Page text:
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Author Topic: New Land Purchase with lots of Red oak, advice needed. "UPDATED"  (Read 5092 times)

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Offline MotorSeven

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Re: New Land Purchase with lots of Red oak, advice needed. "UPDATED"
« Reply #20 on: February 22, 2012, 08:40:26 PM »
Remember, the logger is a middleman(nothing against loggers)...buys them from you then sells them to a mill which generally is another middleman because they mill it then sell it to a finish processer(kiln drying, flooring, planed boards etc) and even then they are not usually the send seller. Anyway, you are skipping a few steps by doing it yourself, so you will see much more $. Once word gets out you will sell all you have pretty quick.
Think about using some of those first trees to build a mill shed and a place to store lumber in the dry...comes in real handy.
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Offline Okrafarmer

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Re: New Land Purchase with lots of Red oak, advice needed. "UPDATED"
« Reply #21 on: February 22, 2012, 10:16:00 PM »
$800? Did you mill 800 bf from two logs? Nice logs!  8)
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Offline WDH

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Re: New Land Purchase with lots of Red oak, advice needed. "UPDATED"
« Reply #22 on: February 22, 2012, 10:17:56 PM »
The wholesale (stumpage) market for trees is way lower than the retail value of the lumber, especially more so with hardwood than with pine.  I can sell a good red oak log that weighs one ton as stumpage for about $25 - $30 in my area.  I can saw that log into boards, spend 9 months drying them, put them in the shed, and sell them a few boards at a time over the next year to local woodworkers for $250. 

That is way better if you have the time, the space, and the equipment.  If you had one acre of them or only a few of them like you do, that sawing and selling the lumber is a good strategy.  If you had 200 acres and thousands of them, It could take you several lifetimes to come even close to utilizing them. 

I agree that you would be better to mill them yourself in your situation.
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Offline Ron Wenrich

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Re: New Land Purchase with lots of Red oak, advice needed. "UPDATED"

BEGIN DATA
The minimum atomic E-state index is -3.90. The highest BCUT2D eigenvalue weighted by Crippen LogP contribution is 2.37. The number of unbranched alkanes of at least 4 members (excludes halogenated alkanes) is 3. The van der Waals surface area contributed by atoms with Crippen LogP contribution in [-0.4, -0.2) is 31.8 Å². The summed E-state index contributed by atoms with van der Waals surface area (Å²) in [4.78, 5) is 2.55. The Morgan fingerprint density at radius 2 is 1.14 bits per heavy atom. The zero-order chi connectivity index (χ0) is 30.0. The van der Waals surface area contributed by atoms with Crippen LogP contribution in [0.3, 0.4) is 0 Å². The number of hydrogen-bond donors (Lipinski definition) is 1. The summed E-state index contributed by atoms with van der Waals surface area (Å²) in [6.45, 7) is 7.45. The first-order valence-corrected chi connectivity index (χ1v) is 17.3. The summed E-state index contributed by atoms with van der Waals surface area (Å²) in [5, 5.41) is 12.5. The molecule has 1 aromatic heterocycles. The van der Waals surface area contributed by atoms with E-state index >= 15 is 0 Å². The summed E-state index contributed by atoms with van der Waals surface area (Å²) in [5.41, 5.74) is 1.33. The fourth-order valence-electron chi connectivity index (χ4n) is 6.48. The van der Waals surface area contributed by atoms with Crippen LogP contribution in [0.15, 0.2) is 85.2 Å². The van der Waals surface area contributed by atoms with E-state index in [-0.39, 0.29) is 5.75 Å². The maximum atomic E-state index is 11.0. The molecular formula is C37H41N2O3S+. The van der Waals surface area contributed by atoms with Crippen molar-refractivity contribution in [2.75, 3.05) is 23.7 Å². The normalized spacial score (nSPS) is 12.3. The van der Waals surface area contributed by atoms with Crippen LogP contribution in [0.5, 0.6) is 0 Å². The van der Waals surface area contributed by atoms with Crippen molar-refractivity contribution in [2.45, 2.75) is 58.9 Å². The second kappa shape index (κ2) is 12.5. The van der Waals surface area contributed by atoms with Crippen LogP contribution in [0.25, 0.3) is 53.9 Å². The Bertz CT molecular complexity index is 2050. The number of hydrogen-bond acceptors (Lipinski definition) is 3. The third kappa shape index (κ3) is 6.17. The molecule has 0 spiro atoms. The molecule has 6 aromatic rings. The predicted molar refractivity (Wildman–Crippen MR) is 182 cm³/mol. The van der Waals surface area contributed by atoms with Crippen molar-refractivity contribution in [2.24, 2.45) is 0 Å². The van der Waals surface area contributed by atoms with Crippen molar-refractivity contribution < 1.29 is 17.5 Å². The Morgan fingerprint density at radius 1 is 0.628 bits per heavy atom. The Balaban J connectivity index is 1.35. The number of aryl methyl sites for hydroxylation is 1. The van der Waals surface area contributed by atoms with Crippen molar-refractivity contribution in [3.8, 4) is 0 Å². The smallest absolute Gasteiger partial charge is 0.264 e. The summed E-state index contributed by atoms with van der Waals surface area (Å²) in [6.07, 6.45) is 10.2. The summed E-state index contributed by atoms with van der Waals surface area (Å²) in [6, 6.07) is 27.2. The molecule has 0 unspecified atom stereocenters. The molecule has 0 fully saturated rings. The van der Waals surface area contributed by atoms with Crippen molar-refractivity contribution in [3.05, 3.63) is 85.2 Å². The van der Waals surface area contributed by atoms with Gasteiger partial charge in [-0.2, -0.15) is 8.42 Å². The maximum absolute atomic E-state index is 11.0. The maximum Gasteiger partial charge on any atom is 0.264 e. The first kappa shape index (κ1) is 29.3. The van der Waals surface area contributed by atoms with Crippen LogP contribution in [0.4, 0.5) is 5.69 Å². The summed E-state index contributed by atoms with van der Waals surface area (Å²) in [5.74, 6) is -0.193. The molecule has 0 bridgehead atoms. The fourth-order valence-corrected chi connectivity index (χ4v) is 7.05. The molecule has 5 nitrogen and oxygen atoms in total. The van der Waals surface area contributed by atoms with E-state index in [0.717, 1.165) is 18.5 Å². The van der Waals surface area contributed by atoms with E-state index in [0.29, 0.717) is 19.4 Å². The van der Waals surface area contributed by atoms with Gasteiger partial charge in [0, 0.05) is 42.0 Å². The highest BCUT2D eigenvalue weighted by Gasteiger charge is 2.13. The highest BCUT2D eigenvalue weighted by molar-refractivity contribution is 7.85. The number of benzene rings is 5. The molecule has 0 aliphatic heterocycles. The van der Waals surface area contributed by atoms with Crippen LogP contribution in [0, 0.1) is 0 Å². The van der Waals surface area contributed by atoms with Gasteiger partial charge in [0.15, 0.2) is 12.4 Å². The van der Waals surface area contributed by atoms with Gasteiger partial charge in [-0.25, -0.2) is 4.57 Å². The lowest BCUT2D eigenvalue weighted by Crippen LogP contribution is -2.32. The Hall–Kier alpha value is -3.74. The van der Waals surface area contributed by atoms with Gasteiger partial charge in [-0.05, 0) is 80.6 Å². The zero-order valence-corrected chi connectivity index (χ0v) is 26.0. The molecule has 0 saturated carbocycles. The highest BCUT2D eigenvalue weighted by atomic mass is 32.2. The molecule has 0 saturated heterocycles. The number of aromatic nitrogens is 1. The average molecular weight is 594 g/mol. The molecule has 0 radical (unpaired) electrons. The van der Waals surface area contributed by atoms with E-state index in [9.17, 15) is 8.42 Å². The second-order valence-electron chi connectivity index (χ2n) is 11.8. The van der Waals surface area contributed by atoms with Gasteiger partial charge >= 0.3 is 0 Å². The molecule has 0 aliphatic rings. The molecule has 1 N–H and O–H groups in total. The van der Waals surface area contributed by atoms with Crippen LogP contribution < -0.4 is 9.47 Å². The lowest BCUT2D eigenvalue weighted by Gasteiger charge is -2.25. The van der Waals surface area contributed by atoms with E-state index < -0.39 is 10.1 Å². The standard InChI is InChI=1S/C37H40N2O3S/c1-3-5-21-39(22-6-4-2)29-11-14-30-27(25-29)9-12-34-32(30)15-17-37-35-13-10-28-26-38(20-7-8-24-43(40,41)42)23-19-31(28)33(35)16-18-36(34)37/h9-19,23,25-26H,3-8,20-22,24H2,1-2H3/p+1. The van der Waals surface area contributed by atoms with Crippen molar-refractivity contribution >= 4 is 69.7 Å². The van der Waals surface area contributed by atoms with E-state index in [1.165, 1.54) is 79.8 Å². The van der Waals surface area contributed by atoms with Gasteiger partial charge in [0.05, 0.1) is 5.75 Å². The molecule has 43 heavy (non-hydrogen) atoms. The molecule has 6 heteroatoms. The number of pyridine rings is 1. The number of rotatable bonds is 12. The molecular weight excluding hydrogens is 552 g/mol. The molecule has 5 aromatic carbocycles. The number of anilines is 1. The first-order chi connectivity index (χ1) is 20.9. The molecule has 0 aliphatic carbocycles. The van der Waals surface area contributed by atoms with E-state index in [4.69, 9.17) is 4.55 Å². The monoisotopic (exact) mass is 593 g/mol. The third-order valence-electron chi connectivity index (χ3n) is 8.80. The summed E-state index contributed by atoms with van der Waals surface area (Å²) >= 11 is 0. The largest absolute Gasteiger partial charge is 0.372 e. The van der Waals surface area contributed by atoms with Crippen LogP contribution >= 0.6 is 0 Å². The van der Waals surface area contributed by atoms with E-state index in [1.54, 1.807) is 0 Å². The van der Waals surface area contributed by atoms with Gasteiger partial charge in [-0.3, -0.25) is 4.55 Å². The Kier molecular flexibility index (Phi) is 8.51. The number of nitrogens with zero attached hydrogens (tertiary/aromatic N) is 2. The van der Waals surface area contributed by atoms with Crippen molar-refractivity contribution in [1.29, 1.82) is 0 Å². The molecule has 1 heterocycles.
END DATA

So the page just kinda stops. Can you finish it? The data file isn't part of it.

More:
« Reply #23 on: February 23, 2012, 05:42:13 AM »
Let's be fair about prices.  Those trees aren't high quality trees from a market standpoint.  If you have veneer quality red oak, you'll be getting $1.50/bf in the log.  No sawing, no drying, no waiting for a market.  White oak can be higher, and walnut much higher.  Top end on some logs (walnut or cherry) is about $8/bf in really good markets. 

I've bought timber and I've sold timber.  50 trees really isn't enough to whet anybody's appetite for the trees, unless they are high quality.  The buyer went through the hassle of looking at the timber, then gave you a figure that didn't hurt his pocketbook.  He wasn't really interested, in my opinion.

Your $1/bf reflects a marketplace that you could fill, and all your capital and labor inputs.  You can't discount them to $0 when making a comparison.  There has to be worth to your labor and investment.  Same goes for the logger.
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Offline SwampDonkey

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Re: New Land Purchase with lots of Red oak, advice needed. "UPDATED"
« Reply #24 on: February 23, 2012, 06:03:12 AM »
Like Ron suggested there is nothing "free" in processing those standing trees into salable lumber even if you own them in your back yard. It might seem free, because the government isn't taxing your labour. But they are taxing the gas, the sale of the saws the parts you busted in working those logs etc, depreciation on everything involved. ;D Let's say you busted a major part that costs $1500 bucks, you better sell some lumber. ;)

You'll probably get a few clears assuming you have some clear faces in the logs, but there will be lots of low grade to when you have open grown trees.
Move'n on.

Offline Okrafarmer

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Re: New Land Purchase with lots of Red oak, advice needed. "UPDATED"
« Reply #25 on: February 23, 2012, 08:52:46 AM »
Those may not be the best trees, but there are a lot of clear boards in the lower logs. I saw a lot of "junk" logs and it is amazing the good lumber you can get out of trees like those. Sounds like his primary market doesn't need premium lumber anyway. If he were to keep his best firsts and seconds and airdry them carefully, he could sell them for much more than $1 / bf. Even FAS allows for some minor defects. there are a lot of things that a guy with a little mill can do that wouldn't be worth while for a production mill with lots of overhead.